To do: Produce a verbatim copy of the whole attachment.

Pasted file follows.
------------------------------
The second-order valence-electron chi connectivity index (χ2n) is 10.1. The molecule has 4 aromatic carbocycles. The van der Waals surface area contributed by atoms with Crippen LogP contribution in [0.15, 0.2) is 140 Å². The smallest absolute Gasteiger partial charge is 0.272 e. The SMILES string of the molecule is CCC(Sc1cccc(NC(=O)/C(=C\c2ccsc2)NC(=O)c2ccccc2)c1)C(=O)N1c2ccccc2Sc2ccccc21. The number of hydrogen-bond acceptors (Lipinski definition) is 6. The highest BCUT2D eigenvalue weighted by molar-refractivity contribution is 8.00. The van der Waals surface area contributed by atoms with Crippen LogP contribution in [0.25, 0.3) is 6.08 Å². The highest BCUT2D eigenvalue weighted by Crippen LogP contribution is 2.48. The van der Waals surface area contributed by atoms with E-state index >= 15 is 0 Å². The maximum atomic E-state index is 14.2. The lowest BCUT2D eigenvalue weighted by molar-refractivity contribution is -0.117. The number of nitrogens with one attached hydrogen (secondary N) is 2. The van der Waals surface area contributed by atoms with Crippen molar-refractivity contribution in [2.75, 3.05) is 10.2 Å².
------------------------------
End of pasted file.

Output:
The second-order valence-electron chi connectivity index (χ2n) is 10.1. The molecule has 4 aromatic carbocycles. The van der Waals surface area contributed by atoms with Crippen LogP contribution in [0.15, 0.2) is 140 Å². The smallest absolute Gasteiger partial charge is 0.272 e. The SMILES string of the molecule is CCC(Sc1cccc(NC(=O)/C(=C\c2ccsc2)NC(=O)c2ccccc2)c1)C(=O)N1c2ccccc2Sc2ccccc21. The number of hydrogen-bond acceptors (Lipinski definition) is 6. The highest BCUT2D eigenvalue weighted by molar-refractivity contribution is 8.00. The van der Waals surface area contributed by atoms with Crippen LogP contribution in [0.25, 0.3) is 6.08 Å². The highest BCUT2D eigenvalue weighted by Crippen LogP contribution is 2.48. The van der Waals surface area contributed by atoms with E-state index >= 15 is 0 Å². The maximum atomic E-state index is 14.2. The lowest BCUT2D eigenvalue weighted by molar-refractivity contribution is -0.117. The number of nitrogens with one attached hydrogen (secondary N) is 2. The van der Waals surface area contributed by atoms with Crippen molar-refractivity contribution in [2.75, 3.05) is 10.2 Å².